ARTICLE

Self-awareness in the Classroom

One elementary teacher explains how she helps students develop self-awareness, a key feature of social emotional learning.

Self-awareness is one of the most important skills we can teach our students. There is, obviously, no cookie-cutter method for cultivating this skill, especially within the confines of a classroom full of 6- and 7-year-olds. But just because self-awareness can be a challenge to teach, that doesn't mean we should let it slip through the cracks.

We differentiate our lesson plans to accommodate the academic needs of every learner. Why can’t we do the same when teaching social emotional skills?

Like most kids, each of my students has their own set of triggers, events or emotions they bring with them or encounter in my classroom that will—without them noticing—nudge them closer and closer to a frustrated outburst. Some of these triggers I hardly ever see, and some are apparent on a daily basis. But all of them hurt my students, both when a child becomes increasingly frustrated and when that frustration spills over as anger toward others.

In an attempt to help my students become more self-aware, to recognize their feelings and to figure out ways to address them, I have developed a practice that I’ve found works well in my classroom.

My goal is to ensure that whenever one of my students is nearing a point where they can no longer be a kind, helpful member of our community—for whatever reason—they are able to recognize this and step back for a moment. They are able to stay with us, but they also have some space to identify what they need, from us or from themselves, to return to our lesson.

To help them do this, I have a designated “take a break” station in our classroom’s literacy corner. There are worksheets there that students fill out to explain why they are having a difficult time and need a break. These worksheets allow students to reflect on their actions and behaviors, and they help to de-escalate the situation before a full-on meltdown.  

One day last year, for example, one of my students was not completing any work. When I pulled him aside to talk with him about what was going on, he told me that he would rather go to the break station and write about it. He took one of the worksheets and circled the picture indicating that he was feeling angry. He wrote a sentence saying he was angry because his mother had been upset the night before. He was worried about her, and he hadn’t been able to sleep. The worksheet gave him a way to express this to me so that I could adjust my interactions with him accordingly.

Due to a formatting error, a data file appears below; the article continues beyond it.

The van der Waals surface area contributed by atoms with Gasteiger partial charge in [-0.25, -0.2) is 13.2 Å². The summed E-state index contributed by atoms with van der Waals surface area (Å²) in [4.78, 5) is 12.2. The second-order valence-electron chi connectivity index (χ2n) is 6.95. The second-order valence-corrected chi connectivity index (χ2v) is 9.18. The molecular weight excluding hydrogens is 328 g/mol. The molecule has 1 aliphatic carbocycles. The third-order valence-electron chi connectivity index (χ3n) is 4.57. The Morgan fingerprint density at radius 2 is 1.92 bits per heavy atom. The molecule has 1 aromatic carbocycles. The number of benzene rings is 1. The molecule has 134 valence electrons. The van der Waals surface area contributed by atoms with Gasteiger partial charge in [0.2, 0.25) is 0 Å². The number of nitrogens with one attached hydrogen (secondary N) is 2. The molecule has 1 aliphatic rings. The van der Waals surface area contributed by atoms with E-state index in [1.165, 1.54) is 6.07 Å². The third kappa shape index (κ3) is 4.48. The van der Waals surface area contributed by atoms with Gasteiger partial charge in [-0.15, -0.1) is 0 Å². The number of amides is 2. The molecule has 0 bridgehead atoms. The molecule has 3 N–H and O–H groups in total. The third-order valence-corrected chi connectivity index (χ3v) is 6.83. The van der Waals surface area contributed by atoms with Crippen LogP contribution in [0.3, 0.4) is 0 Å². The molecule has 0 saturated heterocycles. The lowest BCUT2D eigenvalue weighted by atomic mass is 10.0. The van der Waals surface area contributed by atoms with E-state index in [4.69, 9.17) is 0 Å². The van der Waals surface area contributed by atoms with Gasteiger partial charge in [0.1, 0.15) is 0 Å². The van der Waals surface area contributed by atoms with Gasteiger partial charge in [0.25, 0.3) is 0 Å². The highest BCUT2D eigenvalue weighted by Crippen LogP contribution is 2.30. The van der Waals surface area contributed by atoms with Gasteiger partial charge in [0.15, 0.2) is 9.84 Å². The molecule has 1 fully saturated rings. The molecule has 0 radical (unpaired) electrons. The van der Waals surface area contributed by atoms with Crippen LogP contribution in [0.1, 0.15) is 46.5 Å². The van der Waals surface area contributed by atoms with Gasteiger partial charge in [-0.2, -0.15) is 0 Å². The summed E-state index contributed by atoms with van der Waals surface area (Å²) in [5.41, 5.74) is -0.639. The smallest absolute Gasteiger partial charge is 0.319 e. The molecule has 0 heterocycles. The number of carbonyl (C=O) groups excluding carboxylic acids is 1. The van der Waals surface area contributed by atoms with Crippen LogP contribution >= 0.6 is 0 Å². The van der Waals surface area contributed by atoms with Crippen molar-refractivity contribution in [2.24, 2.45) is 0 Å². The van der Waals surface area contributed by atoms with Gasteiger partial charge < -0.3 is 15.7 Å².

Once a student has reflected on the cause behind the shift in their mood, they are allowed to check out a book from our literacy library. This can be any book of their choosing, and students typically select a book about their favorite hobby or topic outside of school. They are allowed to read for as long as they need to in order to calm down, and they can even check out a second book if necessary. Students stay in the classroom, actively practicing learning skills while they cool down. Once they are ready, they rejoin their classmates in the lesson that we are working on. 

I had a student last year for whom this method worked particularly well. He was an English language learner, and his challenge with sight words meant he had a difficult time with grade-level texts. He would get very frustrated and sometimes act out, but he was often able to turn these feelings around when he could check out a book of his choice. The books he selected were typically a bit easier than the ones we were reading together. They gave him a break and they held his interest. And they helped him start to recognize sight words, which built his confidence enough to return to reading harder texts without becoming frustrated. 

This non-confrontational method of giving students space and keeping them engaged in school helps to promote behavior that increases their self-awareness. It gives students the tools to recognize when they are frustrated, and allows them to reflect on their feelings and think their choices through, skills that will help them inside and outside of the classroom for the rest of their lives. 

Spezzano is a kindergarten teacher at an international academy in Charlotte, North Carolina. 

1 COMMENTS

Samantha, thanks for sharing this. This is a very very common practice in special education, especially with emotional-behavioral disorder students. Take a break or chill breaks are part of the functioning of these programs. Often students will be given 1-2 break passes per day where they have to fill them out first, reflecting on why they need a break.